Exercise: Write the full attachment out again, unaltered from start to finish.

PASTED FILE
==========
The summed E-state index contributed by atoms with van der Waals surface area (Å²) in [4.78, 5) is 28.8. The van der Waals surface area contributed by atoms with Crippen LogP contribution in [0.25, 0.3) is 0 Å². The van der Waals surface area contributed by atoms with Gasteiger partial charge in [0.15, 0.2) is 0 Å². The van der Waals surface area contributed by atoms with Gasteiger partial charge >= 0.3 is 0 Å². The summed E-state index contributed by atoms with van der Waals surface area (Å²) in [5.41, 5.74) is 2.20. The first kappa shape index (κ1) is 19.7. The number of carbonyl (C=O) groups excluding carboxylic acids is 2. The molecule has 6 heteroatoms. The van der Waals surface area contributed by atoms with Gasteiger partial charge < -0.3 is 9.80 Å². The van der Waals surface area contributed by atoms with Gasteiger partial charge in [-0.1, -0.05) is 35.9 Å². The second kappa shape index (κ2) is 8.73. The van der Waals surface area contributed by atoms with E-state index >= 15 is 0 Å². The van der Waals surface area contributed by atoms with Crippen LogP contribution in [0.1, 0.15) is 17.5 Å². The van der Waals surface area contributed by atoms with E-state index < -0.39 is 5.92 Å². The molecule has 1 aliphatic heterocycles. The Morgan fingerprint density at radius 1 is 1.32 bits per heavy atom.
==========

The summed E-state index contributed by atoms with van der Waals surface area (Å²) in [4.78, 5) is 28.8. The van der Waals surface area contributed by atoms with Crippen LogP contribution in [0.25, 0.3) is 0 Å². The van der Waals surface area contributed by atoms with Gasteiger partial charge in [0.15, 0.2) is 0 Å². The van der Waals surface area contributed by atoms with Gasteiger partial charge >= 0.3 is 0 Å². The summed E-state index contributed by atoms with van der Waals surface area (Å²) in [5.41, 5.74) is 2.20. The first kappa shape index (κ1) is 19.7. The number of carbonyl (C=O) groups excluding carboxylic acids is 2. The molecule has 6 heteroatoms. The van der Waals surface area contributed by atoms with Gasteiger partial charge < -0.3 is 9.80 Å². The van der Waals surface area contributed by atoms with Gasteiger partial charge in [-0.1, -0.05) is 35.9 Å². The second kappa shape index (κ2) is 8.73. The van der Waals surface area contributed by atoms with E-state index >= 15 is 0 Å². The van der Waals surface area contributed by atoms with Crippen LogP contribution in [0.1, 0.15) is 17.5 Å². The van der Waals surface area contributed by atoms with E-state index < -0.39 is 5.92 Å². The molecule has 1 aliphatic heterocycles. The Morgan fingerprint density at radius 1 is 1.32 bits per heavy atom.